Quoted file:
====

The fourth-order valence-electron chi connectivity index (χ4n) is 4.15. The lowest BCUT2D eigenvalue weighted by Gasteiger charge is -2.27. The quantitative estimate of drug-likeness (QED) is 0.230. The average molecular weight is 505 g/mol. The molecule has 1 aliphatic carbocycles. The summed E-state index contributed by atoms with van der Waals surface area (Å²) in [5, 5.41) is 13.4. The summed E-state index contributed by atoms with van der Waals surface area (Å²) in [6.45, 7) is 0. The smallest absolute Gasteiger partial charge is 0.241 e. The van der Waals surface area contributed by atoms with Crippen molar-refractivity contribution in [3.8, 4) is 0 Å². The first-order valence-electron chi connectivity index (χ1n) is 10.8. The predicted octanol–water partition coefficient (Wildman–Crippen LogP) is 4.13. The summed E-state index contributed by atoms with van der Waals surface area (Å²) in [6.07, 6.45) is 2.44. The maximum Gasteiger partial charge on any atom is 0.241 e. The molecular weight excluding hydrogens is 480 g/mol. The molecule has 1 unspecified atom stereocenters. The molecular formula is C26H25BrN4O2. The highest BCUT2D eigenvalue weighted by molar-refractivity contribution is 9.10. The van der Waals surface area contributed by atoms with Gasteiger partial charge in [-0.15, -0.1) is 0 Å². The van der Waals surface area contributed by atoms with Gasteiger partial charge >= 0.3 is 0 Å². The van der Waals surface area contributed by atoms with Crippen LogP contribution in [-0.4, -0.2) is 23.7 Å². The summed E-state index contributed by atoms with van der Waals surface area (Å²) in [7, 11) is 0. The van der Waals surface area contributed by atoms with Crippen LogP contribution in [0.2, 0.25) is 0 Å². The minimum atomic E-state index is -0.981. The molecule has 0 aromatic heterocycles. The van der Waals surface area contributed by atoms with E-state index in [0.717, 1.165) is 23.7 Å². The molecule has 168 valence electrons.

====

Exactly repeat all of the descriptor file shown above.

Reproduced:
The fourth-order valence-electron chi connectivity index (χ4n) is 4.15. The lowest BCUT2D eigenvalue weighted by Gasteiger charge is -2.27. The quantitative estimate of drug-likeness (QED) is 0.230. The average molecular weight is 505 g/mol. The molecule has 1 aliphatic carbocycles. The summed E-state index contributed by atoms with van der Waals surface area (Å²) in [5, 5.41) is 13.4. The summed E-state index contributed by atoms with van der Waals surface area (Å²) in [6.45, 7) is 0. The smallest absolute Gasteiger partial charge is 0.241 e. The van der Waals surface area contributed by atoms with Crippen molar-refractivity contribution in [3.8, 4) is 0 Å². The first-order valence-electron chi connectivity index (χ1n) is 10.8. The predicted octanol–water partition coefficient (Wildman–Crippen LogP) is 4.13. The summed E-state index contributed by atoms with van der Waals surface area (Å²) in [6.07, 6.45) is 2.44. The maximum Gasteiger partial charge on any atom is 0.241 e. The molecular weight excluding hydrogens is 480 g/mol. The molecule has 1 unspecified atom stereocenters. The molecular formula is C26H25BrN4O2. The highest BCUT2D eigenvalue weighted by molar-refractivity contribution is 9.10. The van der Waals surface area contributed by atoms with Gasteiger partial charge in [-0.15, -0.1) is 0 Å². The van der Waals surface area contributed by atoms with Gasteiger partial charge >= 0.3 is 0 Å². The van der Waals surface area contributed by atoms with Crippen LogP contribution in [-0.4, -0.2) is 23.7 Å². The summed E-state index contributed by atoms with van der Waals surface area (Å²) in [7, 11) is 0. The van der Waals surface area contributed by atoms with Crippen LogP contribution in [0.2, 0.25) is 0 Å². The minimum atomic E-state index is -0.981. The molecule has 0 aromatic heterocycles. The van der Waals surface area contributed by atoms with E-state index in [0.717, 1.165) is 23.7 Å². The molecule has 168 valence electrons.